Sunday, February 27, 2011

It's all about the conversations!

More pondering as I contemplate my previous consulting gig.  This time, I'm considering requirements discovery.  Pre-agile, people would write large requirements documents, hoping to document all the requirements needed for the developers to build a system that would satisfy the customers.  Unfortunately, this view of discovering all the requirements ahead of time is awfully naive.  Things change.  Requirements go undiscovered.   Requirements that are captured are not thought out as well as we would like and when it comes time to implement the requirements in software, the requirements don't make sense or are plain wrong.  Thus, large efforts to capture all the requirements has some amount of wasted effort.  This effort focuses most of the conversations at the beginning of the project.  Conversations after the requirements document has been written and signed off is discouraged; it's viewed as evidence that there are errors in the requirements document.  There doesn't seem to be any room for learning with requirements documents.

Now we have agile methods and the user story.  User stories are not requirements.  They're a planning tool for the agile team.  They are a statement of value that the business would like built.  There may or may not be acceptance criteria associated with the user story, depending on where the user story is in its lifecycle.  The most important part of the user story is the conversations that need to happen to flesh the story out so the feature value can be realized in the product.  This detail seems to escape a lot of people trying to use user stories to build products.  User stories give me the freedom to have conversations with all interested parties regarding the statement of value.  I learn just-in-time about the requirements as I implement the feature.  The business learns about how those requirements they communicated manifest themselves in a product.  And we both have the freedom to adjust, learning about the product along the way.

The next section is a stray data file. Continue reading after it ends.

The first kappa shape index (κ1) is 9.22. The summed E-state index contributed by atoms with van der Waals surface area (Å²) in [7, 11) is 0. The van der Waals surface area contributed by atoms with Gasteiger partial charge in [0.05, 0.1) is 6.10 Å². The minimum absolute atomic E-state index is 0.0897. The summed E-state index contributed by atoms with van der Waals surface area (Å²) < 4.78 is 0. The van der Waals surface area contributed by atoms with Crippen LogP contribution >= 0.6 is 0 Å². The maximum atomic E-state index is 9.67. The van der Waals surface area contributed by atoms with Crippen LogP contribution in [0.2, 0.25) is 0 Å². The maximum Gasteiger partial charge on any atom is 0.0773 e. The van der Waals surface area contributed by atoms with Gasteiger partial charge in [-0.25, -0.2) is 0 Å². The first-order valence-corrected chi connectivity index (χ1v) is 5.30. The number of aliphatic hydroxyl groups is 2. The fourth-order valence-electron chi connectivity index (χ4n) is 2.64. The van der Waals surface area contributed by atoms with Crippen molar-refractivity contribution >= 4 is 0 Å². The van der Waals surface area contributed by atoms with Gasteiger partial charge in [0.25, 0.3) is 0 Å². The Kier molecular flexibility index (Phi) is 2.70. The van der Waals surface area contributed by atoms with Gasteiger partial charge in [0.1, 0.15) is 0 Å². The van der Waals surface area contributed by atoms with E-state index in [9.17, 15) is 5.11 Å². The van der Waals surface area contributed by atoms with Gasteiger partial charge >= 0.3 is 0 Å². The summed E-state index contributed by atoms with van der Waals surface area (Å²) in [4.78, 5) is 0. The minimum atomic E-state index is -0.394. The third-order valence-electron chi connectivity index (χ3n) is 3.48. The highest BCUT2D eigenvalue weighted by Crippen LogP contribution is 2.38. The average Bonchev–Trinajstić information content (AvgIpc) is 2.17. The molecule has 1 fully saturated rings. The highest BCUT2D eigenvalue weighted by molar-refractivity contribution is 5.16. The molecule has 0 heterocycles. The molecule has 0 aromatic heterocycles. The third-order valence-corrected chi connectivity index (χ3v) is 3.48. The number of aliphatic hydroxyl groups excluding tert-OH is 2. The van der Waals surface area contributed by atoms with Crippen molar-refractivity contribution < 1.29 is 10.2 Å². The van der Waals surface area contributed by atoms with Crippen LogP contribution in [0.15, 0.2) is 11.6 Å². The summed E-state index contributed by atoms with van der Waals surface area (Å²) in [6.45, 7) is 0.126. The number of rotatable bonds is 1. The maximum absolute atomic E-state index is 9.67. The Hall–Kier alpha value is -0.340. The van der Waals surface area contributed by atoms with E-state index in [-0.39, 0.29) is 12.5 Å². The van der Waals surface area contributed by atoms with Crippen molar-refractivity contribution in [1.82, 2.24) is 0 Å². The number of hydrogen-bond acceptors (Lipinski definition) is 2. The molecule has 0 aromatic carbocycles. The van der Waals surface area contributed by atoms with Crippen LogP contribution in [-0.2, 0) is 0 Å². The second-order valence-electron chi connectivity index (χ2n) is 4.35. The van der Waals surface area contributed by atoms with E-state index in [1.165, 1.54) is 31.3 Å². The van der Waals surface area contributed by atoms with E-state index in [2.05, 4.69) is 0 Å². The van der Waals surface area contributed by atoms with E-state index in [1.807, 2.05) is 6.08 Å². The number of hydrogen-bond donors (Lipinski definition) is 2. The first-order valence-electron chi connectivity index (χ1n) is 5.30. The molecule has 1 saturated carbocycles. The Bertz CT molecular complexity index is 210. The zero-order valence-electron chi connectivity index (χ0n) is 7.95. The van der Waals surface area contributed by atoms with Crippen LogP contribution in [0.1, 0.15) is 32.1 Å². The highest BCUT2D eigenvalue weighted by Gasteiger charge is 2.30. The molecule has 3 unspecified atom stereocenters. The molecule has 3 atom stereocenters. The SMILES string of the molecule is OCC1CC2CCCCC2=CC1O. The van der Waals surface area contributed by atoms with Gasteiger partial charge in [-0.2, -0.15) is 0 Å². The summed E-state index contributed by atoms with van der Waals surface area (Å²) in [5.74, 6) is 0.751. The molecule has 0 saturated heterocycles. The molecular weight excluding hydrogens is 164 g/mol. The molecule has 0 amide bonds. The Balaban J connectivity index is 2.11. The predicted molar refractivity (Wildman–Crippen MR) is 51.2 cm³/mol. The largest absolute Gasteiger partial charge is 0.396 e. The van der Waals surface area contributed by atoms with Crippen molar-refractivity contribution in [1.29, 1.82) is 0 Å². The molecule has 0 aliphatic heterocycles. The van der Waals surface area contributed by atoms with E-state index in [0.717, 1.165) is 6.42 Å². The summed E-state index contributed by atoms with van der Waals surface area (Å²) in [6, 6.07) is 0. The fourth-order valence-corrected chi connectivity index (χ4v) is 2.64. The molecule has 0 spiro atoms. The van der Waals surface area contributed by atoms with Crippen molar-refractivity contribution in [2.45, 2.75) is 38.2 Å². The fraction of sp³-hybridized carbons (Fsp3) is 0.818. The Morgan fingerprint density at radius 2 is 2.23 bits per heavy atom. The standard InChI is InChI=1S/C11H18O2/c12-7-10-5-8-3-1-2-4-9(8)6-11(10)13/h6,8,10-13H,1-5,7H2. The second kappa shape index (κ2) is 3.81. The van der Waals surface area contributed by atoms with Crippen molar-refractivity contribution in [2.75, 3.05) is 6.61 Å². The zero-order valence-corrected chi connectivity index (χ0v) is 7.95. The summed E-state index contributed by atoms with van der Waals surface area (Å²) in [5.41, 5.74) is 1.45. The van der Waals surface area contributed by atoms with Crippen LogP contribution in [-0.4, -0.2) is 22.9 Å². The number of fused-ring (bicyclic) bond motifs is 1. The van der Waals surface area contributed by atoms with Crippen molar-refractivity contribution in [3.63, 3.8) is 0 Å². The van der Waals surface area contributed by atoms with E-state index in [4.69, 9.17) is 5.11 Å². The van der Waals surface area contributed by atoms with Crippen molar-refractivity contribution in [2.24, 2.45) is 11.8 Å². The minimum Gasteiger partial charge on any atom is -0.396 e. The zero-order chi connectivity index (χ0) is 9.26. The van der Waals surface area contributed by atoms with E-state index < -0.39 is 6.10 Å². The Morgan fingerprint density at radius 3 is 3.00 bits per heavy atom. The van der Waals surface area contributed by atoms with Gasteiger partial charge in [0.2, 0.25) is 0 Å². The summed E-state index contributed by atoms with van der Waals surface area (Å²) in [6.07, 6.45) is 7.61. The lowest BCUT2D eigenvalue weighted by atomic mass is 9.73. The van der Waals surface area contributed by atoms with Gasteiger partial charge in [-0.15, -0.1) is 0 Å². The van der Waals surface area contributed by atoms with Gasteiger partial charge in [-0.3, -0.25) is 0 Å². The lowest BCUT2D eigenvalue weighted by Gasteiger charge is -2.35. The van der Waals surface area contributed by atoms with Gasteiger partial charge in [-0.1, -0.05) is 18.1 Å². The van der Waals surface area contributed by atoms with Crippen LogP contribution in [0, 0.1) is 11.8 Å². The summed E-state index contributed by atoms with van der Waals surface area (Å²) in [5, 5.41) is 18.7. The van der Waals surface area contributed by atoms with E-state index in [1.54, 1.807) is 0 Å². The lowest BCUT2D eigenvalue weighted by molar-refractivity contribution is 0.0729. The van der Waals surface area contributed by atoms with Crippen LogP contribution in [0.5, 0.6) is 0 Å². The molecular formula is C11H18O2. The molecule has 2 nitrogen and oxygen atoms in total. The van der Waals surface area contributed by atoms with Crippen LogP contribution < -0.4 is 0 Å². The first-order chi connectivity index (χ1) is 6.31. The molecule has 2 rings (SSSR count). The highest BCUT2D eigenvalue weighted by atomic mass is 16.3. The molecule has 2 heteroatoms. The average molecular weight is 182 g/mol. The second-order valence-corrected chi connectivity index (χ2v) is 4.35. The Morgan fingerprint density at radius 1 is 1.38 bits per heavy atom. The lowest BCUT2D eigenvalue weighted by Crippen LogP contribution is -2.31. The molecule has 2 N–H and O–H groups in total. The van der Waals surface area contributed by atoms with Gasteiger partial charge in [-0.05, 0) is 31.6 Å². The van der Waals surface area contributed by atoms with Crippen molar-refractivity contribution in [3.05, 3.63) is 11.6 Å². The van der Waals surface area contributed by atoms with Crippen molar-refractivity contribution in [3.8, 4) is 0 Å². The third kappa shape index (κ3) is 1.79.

The above statements about user stories does not preclude one from using prepared, written documentation to feed the conversation.  My previous gig, we have a lot of federal government documentation regarding reporting and calculation requirements.  These requirements are set in stone by the government.  Yet, there needs to be conversations as to how those requirements will be accomplished across releases and sprints.  This is where the conversations come back to the forefront.

User stories allow me to deliver value to the business or customer in bite-size portions.  Value is delivered in small increments, thus I can deliver these more frequently and solicit feedback from the business or customer.  When I have short feedback loops in place, I can nimbly change my course if I need to.